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Walter

Tokyo, Japan | Member Since 2010

6
HELPFUL VOTES
  • 6 reviews
  • 44 ratings
  • 170 titles in library
  • 18 purchased in 2014
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  • Revolution 1989: The Fall of the Soviet Empire

    • UNABRIDGED (18 hrs and 40 mins)
    • By Victor Sebestyen
    • Narrated By Paul Hecht
    Overall
    (131)
    Performance
    (83)
    Story
    (82)

    For more than 40 years, communism held eight European nations in its iron fist. Yet by the end of 1989, all of these nations had thrown off communism, declared independence, and embarked on the road to democracy.

    Mike From Mesa says: "Unsurpassed"
    "The puzzle fits together"
    Overall
    Performance
    Story
    What did you love best about Revolution 1989?

    For somebody who wants to know why the Berlin fell


    0 of 0 people found this review helpful
  • Why Nations Fail: The Origins of Power, Prosperity, and Poverty

    • UNABRIDGED (17 hrs and 55 mins)
    • By Daron Acemoglu, James Robinson
    • Narrated By Dan Woren
    • Whispersync for Voice-ready
    Overall
    (462)
    Performance
    (370)
    Story
    (371)

    Brilliant and engagingly written, Why Nations Fail answers the question that has stumped the experts for centuries: Why are some nations rich and others poor, divided by wealth and poverty, health and sickness, food and famine?

    Ryan says: "Important themes, with blind spots"
    "Great ideas, but stops short"
    Overall
    Performance
    Story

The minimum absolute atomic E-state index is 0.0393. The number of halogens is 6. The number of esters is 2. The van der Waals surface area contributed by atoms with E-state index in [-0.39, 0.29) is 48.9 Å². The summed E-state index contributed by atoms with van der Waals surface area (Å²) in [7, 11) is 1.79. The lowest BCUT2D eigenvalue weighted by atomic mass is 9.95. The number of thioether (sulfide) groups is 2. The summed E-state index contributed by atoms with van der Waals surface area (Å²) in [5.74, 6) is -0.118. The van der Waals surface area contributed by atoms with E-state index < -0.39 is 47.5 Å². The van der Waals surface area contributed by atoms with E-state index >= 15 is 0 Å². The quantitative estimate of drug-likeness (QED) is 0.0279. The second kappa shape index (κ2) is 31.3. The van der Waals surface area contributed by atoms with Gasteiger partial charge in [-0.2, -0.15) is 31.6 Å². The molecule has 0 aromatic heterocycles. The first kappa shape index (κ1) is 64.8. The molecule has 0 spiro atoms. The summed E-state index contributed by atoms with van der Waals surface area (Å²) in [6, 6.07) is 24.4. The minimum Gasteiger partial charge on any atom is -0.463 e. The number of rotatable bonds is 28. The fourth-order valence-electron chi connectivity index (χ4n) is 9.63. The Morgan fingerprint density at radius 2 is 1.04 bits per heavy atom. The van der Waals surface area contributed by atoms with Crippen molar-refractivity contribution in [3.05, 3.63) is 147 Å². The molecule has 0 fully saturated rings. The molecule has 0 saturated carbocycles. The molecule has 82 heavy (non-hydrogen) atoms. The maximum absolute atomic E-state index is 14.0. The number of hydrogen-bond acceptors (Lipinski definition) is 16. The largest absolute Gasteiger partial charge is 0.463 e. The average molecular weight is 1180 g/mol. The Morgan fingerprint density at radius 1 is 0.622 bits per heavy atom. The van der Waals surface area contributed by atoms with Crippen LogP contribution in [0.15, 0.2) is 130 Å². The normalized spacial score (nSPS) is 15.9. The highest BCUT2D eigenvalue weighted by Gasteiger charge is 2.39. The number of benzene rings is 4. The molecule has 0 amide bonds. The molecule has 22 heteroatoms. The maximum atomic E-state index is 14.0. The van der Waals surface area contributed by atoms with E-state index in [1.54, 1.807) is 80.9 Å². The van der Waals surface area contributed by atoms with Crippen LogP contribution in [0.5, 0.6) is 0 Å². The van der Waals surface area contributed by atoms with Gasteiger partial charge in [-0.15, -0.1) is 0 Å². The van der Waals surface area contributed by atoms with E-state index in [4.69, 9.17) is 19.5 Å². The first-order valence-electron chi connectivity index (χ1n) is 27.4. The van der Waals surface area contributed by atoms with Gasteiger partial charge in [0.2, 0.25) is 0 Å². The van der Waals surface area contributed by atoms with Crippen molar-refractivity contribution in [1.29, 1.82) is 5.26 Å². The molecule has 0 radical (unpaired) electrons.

The book was great in collecting examples throughout history that extractive political and economic institutions cause nations to fail. In some sense, it should be obvious. It's what libertarians have been saying for hundreds of years. The book gives examples after examples of how this has played out in history. However, the book stops short. Why are high taxes not an extractive political structure? Yes, you can have high taxes in a democratic society where the 80% take money by taxing the wealthier 20%. Why is that not an extractive poiltical structure? France is democratic and has just elected a president suggesting a 75% tax on the wealthy. French government spending is over 50% of GDP. Why do the authors attack China for having extractive economic and political institutions? Much of Europe is taxing like it is going out of style. Yes free markets always help. Free societies with clear property rights will do better. This is obvious. But why do the authors somehow stop short of questioning the big government tax and spend culture of much of the developed world? If somebody takes away 75% of your earnings, that's pretty extractive.